Jasmine Myra: Let It Flow

Words by:
Photography: Derrick

With the expansive, meditative jazz of her new album Rising, Leeds-born saxophonist and bandleader Jasmine Myra is swimming against the current of the modern world

“It’s almost like a voice,” Jasmine Myra says of the saxophone, an instrument she’s been playing since she was around 14 years old. After trying her hand at the piano and the violin, which she persevered with but never really connected to, something about the saxophone just clicked. School lessons turned into private lessons, which turned into bands, which turned into a place on the jazz course at Leeds Conservatoire. But maybe all this made complete sense. Myra has always been drawn to emotive music – the kind that expresses something of the person writing or performing it. And for her, the saxophone – with “the way it feels in my hands, the sound of it” – unlocked that innermost expression.

This expressiveness can be found throughout Myra’s music. At 27, the Leeds-born saxophonist and composer has just released her second album, Rising, an uplifting, meditative record of soft saxophone melodies, crystal-clear harp and strings, and cascading swirls of rhythm. It follows 2021’s Horizons – a similarly expansive album written primarily during lockdown, an intense period for Myra that, despite its challenges, also represented something of a rebirth.

Both albums were born out of periods of development and growth, personally as well as musically. When the pandemic hit in 2020, Myra was freelance, not long out of university, juggling playing, teaching and writing. “I’d not been looking after myself that well, and I’d been ignoring a lot of the things that had been going on in my head,” she says. “Lockdown meant suddenly I had nothing to think about, but all this space to think. On top of that, I was having an identity crisis because my music had stopped and all my self-worth was tied into it.”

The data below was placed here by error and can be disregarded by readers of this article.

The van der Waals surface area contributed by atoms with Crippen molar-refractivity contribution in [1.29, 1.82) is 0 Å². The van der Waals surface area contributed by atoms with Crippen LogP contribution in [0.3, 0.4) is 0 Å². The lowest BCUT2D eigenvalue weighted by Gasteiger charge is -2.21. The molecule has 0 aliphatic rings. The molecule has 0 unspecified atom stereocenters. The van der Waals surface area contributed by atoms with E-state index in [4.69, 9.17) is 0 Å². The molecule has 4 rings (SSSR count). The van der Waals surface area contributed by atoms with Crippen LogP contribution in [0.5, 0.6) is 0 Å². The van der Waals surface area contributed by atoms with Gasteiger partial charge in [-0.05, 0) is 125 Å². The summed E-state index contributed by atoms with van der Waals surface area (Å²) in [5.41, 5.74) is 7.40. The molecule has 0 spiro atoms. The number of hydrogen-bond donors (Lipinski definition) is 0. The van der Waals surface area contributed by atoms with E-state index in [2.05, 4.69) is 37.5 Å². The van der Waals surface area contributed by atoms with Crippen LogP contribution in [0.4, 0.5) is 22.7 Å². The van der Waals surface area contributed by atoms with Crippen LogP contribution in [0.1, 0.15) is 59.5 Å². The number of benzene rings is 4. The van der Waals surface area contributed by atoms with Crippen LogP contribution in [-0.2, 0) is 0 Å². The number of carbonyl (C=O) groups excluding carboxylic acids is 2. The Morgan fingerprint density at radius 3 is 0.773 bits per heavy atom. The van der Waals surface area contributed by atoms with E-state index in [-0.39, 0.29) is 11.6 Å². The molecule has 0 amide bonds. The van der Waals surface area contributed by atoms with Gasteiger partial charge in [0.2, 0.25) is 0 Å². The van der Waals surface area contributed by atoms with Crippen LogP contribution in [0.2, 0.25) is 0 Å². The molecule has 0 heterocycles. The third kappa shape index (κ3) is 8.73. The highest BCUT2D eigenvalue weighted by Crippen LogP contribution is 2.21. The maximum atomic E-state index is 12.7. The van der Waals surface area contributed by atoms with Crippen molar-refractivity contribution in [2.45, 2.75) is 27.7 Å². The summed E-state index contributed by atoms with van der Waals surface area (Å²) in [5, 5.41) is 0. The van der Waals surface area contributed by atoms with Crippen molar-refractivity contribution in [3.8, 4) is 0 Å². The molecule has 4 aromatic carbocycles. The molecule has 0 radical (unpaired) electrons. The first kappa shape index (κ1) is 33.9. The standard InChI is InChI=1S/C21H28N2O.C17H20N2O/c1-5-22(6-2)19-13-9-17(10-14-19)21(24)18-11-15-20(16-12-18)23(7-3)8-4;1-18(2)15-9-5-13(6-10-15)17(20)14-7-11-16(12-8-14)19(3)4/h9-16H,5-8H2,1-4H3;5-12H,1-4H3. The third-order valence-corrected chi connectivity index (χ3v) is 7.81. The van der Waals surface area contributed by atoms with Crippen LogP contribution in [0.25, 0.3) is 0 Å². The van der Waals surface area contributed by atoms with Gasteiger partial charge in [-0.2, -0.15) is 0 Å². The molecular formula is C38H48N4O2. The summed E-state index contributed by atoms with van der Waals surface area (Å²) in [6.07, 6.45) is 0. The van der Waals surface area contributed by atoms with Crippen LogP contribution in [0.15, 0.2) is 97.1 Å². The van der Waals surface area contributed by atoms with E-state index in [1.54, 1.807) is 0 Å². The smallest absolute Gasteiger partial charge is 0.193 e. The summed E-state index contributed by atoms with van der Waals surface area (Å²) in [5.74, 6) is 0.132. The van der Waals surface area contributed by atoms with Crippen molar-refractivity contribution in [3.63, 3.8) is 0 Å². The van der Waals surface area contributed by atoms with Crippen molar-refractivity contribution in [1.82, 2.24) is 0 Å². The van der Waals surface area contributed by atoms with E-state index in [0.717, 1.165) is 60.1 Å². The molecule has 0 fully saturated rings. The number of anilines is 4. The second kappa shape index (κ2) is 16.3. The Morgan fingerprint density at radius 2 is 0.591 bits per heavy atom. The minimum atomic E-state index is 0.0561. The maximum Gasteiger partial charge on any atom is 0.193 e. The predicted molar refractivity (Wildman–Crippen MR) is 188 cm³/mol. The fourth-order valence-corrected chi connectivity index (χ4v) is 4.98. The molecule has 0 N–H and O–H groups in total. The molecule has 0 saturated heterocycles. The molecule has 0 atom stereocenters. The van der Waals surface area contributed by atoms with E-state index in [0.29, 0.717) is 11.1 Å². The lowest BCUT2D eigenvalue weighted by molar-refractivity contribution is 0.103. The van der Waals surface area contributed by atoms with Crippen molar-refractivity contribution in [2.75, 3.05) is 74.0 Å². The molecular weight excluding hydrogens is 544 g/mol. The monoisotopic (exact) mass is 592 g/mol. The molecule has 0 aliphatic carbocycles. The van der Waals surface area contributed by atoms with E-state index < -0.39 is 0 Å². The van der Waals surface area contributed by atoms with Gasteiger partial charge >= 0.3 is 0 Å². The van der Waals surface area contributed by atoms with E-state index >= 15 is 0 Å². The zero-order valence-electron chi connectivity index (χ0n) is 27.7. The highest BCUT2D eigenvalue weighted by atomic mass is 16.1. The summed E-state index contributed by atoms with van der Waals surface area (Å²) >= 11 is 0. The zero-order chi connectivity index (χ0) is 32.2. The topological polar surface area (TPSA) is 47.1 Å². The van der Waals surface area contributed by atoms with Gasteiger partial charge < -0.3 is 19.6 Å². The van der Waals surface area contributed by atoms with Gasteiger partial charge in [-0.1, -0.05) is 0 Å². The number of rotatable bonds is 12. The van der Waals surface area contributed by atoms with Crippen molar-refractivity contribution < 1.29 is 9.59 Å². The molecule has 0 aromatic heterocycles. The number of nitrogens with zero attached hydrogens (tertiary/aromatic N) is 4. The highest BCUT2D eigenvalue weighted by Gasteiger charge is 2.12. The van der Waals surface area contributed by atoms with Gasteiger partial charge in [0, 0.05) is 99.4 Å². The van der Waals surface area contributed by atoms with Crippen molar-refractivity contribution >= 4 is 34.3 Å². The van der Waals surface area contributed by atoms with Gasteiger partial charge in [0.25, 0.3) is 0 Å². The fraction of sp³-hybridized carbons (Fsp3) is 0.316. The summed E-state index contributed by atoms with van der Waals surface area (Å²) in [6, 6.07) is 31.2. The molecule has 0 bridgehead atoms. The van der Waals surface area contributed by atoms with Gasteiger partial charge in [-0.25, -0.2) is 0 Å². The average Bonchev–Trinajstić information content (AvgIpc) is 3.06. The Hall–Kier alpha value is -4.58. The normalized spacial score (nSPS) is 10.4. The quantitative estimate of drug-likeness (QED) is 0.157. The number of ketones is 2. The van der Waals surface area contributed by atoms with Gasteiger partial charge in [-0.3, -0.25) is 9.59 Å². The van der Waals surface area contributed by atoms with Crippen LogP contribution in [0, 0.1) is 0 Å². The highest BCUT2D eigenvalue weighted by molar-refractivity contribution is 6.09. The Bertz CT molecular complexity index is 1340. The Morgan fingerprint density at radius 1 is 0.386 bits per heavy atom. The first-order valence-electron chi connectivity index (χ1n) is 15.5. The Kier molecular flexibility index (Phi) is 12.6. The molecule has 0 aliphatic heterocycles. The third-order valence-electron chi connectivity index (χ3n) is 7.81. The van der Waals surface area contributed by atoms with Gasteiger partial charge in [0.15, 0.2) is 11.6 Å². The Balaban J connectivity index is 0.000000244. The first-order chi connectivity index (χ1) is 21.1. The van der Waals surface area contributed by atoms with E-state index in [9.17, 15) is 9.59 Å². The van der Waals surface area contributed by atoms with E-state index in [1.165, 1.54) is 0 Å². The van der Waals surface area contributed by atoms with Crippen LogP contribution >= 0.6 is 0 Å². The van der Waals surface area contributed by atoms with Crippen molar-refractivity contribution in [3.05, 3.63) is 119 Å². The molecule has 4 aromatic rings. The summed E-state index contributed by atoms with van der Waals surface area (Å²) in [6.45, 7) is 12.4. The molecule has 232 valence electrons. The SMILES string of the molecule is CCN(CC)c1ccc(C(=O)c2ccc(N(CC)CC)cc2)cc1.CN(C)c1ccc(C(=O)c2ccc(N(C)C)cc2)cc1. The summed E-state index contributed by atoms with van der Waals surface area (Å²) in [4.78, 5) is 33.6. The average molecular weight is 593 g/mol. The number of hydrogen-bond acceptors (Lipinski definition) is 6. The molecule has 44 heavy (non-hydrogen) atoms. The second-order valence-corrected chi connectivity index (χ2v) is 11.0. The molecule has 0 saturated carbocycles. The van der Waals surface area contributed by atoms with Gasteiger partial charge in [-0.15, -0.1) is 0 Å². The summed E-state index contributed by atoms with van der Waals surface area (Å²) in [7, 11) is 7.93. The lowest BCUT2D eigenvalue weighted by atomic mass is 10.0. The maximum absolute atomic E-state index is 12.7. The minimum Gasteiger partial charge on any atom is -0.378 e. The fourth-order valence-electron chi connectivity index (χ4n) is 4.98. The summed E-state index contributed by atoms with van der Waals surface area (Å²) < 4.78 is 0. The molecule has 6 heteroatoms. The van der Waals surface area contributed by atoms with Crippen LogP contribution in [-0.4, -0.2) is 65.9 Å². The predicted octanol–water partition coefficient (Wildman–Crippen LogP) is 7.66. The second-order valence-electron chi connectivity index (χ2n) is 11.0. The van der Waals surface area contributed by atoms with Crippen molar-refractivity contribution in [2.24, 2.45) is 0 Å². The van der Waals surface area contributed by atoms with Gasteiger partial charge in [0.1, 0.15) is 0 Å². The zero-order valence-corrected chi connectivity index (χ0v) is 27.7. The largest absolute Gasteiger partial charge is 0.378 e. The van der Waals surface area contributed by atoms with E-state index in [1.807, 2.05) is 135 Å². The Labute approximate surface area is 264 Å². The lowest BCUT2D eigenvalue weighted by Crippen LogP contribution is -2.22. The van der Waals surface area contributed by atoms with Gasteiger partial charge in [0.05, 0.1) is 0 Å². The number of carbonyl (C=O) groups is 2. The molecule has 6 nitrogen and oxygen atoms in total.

“It was really tough,” she continues, “but also really important. It was a crazy opportunity to have all this time and space to unpack everything and get to know myself. Writing the album became this escape. It was a cathartic experience. By the end of  it, I just felt this massive weight had been lifted.”

The sense of transcendence and relief, rather than the raw, rough messiness of working it all out, is what comes through in Myra’s music. Rising builds on Horizons’ foundations, musically and spiritually. “I felt I’d got through it all, but I wanted to keep working on my self-esteem, try to be more confident and love myself more. It’s such a long process,” Myra says. She hopes that listeners will feel “positive and uplifted”, and “relieved of stress”. It’s enormously effective – the kind of album that manages to take the edges off our near-constant snafu existence.

As well as being an emotional excavation, Myra’s work so far has represented a settling into her own creativity. She grew up on a mixed musical diet: reggae and jazz from her dad, Take That from her mum, and pop with her friends. Now, almost ten years after she started writing her own music, her work is described by critics as “spiritual jazz” – a term that is definitely retrospective for Myra, but which began to resonate after releasing Horizons. “I’m quite a spiritual person, but at the time I hadn’t made that connection – until it all came together,” says Myra. “The album felt really connected to me.”